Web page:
These days, “morality” is a household word. One need only turn on the television or radio to hear debates about moral politics, moral issues, or the shifting moral landscape. But what exactly is morality? How do people differ in what they view as moral? What explains those differences? The Measuring Morality project was designed to help answer these questions and create a Rosetta Stone for researchers.
The first phase of the Measuring Morality project involved fielding a nationally-representative survey of adults in the United States aimed at understanding the interrelations among moral constructs, and at exploring moral differences in the U.S. population. Survey items were chosen in consultation with an international group scholars from sociology, psychology, and linguistics, and represent a wide range of theoretical traditions. The survey includes both morality scales (typically shortened for inclusion on the survey, and including several recently developed scales), and measures of constructs theoretically associated with morality. These include:
- Santa Clara Religious Faith Questionnaire
- Rational/Experiential Inventory (REI)
- Moral relativism
- Ethics Position Questionnaire (EPQ)
- Moral Politics Scale (aka Lakoff Scale)
- Dispositional Positive Emotions Scales (DPES)
- The Heinz and the Drug scenario from the Defining Issues Test (DIT)
- Moralization of Everyday Life Scale (MELS)
- Moralization of Politics Scale (MOPS)
- Moral Foundations Sacredness Scale (MFSS)
- Moral Identity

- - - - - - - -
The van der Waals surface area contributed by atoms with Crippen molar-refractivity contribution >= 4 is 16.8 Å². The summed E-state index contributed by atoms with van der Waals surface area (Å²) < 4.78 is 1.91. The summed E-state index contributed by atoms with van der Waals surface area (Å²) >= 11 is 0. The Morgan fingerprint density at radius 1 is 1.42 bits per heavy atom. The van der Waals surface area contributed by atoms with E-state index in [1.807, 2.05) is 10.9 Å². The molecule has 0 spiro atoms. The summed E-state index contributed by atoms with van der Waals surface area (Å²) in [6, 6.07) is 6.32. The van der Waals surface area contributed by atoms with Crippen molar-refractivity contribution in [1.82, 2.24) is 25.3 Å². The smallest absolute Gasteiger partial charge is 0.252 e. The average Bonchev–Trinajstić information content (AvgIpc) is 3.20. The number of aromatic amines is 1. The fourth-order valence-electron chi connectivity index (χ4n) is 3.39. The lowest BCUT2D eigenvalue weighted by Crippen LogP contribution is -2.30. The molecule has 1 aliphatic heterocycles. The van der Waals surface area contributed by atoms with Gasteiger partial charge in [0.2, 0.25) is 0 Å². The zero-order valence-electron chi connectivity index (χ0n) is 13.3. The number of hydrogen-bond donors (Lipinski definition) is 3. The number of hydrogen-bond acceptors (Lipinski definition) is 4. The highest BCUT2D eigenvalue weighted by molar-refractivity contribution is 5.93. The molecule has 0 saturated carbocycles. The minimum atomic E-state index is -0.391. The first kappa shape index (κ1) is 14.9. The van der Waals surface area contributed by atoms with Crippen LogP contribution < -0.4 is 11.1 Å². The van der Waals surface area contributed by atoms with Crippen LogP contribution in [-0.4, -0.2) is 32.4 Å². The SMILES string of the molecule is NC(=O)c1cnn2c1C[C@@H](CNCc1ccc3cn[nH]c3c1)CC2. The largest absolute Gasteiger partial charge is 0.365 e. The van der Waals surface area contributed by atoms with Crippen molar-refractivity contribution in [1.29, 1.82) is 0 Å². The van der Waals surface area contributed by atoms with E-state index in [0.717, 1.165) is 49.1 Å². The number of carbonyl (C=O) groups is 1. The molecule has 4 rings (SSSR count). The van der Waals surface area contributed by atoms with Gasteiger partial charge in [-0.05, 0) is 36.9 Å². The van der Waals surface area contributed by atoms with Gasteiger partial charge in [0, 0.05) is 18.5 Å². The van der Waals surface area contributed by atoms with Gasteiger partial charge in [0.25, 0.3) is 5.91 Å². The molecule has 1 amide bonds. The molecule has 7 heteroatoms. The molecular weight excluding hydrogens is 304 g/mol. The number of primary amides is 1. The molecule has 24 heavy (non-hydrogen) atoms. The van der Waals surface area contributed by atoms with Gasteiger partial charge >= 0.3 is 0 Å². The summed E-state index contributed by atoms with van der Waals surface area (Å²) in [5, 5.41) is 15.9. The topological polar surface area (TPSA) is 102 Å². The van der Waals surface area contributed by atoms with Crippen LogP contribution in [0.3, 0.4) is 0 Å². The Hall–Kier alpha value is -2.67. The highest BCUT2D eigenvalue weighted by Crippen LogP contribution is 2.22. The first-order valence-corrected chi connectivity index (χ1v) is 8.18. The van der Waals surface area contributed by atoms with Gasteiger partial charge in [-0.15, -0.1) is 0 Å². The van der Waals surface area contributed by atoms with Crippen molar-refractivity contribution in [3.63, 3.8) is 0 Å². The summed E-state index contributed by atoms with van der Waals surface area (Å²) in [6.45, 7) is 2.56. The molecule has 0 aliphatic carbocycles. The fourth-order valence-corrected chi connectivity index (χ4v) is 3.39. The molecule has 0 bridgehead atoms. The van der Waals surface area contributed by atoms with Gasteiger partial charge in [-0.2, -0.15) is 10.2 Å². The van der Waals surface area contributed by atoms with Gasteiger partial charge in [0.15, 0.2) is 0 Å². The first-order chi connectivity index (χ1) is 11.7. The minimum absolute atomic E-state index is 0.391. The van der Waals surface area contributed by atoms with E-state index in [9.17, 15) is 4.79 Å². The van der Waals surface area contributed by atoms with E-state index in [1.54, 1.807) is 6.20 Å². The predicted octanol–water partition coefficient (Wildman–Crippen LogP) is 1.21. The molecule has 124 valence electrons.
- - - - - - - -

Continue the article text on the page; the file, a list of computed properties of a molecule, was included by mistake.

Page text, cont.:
- Close Relationship Questionnaire (CRQ)
- Integrity Scale
- Schwartz’s Portrait Values Questionnaire (PVQ)
- Triune Ethics Theory (TET) Identities
- Moral Dilemma–Trolley
- Ethical Values Assessment (EVA)
A second phase, select items from the Measuring Morality survey were included in the fourth wave of the National Study of Youth and Religion, a nationally-representative study of the religious lives of teenagers and young adults. This allows us to trace how experiences in the formative adolescent years shape the moral perspectives developed by American young adults.
The research project is directed by Stephen Vaisey, Professor of Sociology at Duke University. Collaborators include:
Measuring Morality is supported by a grant from the John Templeton Foundation.
How to get the data
The dataset is available in Stata, SPSS, R, Mplus, and SAS formats. To download the files, you must complete the registration form below. Once you have submitted the form, you will receive via the email address provided a pass code to access the download page.
If you downloaded the data prior to October 23, 2013, upload the latest data, which includes a religious attendance variable. This variable was omitted from previous versions.
The only requirement for access to the data is that you agree send a copy of any publications or circulated working papers to the PI (Stephen Vaisey, email@example.com) for listing on the project publications page.